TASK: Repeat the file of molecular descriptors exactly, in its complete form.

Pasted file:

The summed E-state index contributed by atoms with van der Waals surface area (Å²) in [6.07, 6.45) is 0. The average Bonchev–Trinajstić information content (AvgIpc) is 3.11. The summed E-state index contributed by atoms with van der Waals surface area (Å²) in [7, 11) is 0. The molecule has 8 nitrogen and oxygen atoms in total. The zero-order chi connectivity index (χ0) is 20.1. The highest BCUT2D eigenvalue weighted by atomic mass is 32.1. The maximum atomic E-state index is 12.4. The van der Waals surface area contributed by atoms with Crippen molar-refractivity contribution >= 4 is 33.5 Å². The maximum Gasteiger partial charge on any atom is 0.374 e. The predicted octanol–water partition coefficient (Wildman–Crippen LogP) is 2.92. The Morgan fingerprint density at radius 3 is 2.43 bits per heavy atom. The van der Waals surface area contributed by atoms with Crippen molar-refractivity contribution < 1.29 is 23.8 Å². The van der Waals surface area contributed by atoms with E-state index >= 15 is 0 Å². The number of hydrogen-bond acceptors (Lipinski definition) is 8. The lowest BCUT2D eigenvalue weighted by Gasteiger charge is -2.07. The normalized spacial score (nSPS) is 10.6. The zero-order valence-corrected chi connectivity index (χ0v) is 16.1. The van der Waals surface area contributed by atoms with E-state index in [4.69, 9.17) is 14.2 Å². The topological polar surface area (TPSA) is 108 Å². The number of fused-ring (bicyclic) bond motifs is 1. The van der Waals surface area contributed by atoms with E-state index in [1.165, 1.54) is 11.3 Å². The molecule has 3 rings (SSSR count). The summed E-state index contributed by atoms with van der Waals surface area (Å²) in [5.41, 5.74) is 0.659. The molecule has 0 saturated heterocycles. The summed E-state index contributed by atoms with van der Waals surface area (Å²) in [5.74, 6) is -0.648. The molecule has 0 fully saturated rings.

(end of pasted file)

The summed E-state index contributed by atoms with van der Waals surface area (Å²) in [6.07, 6.45) is 0. The average Bonchev–Trinajstić information content (AvgIpc) is 3.11. The summed E-state index contributed by atoms with van der Waals surface area (Å²) in [7, 11) is 0. The molecule has 8 nitrogen and oxygen atoms in total. The zero-order chi connectivity index (χ0) is 20.1. The highest BCUT2D eigenvalue weighted by atomic mass is 32.1. The maximum atomic E-state index is 12.4. The van der Waals surface area contributed by atoms with Crippen molar-refractivity contribution >= 4 is 33.5 Å². The maximum Gasteiger partial charge on any atom is 0.374 e. The predicted octanol–water partition coefficient (Wildman–Crippen LogP) is 2.92. The Morgan fingerprint density at radius 3 is 2.43 bits per heavy atom. The van der Waals surface area contributed by atoms with Crippen molar-refractivity contribution < 1.29 is 23.8 Å². The van der Waals surface area contributed by atoms with E-state index >= 15 is 0 Å². The number of hydrogen-bond acceptors (Lipinski definition) is 8. The lowest BCUT2D eigenvalue weighted by Gasteiger charge is -2.07. The normalized spacial score (nSPS) is 10.6. The zero-order valence-corrected chi connectivity index (χ0v) is 16.1. The van der Waals surface area contributed by atoms with E-state index in [4.69, 9.17) is 14.2 Å². The topological polar surface area (TPSA) is 108 Å². The number of fused-ring (bicyclic) bond motifs is 1. The van der Waals surface area contributed by atoms with E-state index in [1.165, 1.54) is 11.3 Å². The molecule has 3 rings (SSSR count). The summed E-state index contributed by atoms with van der Waals surface area (Å²) in [5.41, 5.74) is 0.659. The molecule has 0 saturated heterocycles. The summed E-state index contributed by atoms with van der Waals surface area (Å²) in [5.74, 6) is -0.648. The molecule has 0 fully saturated rings.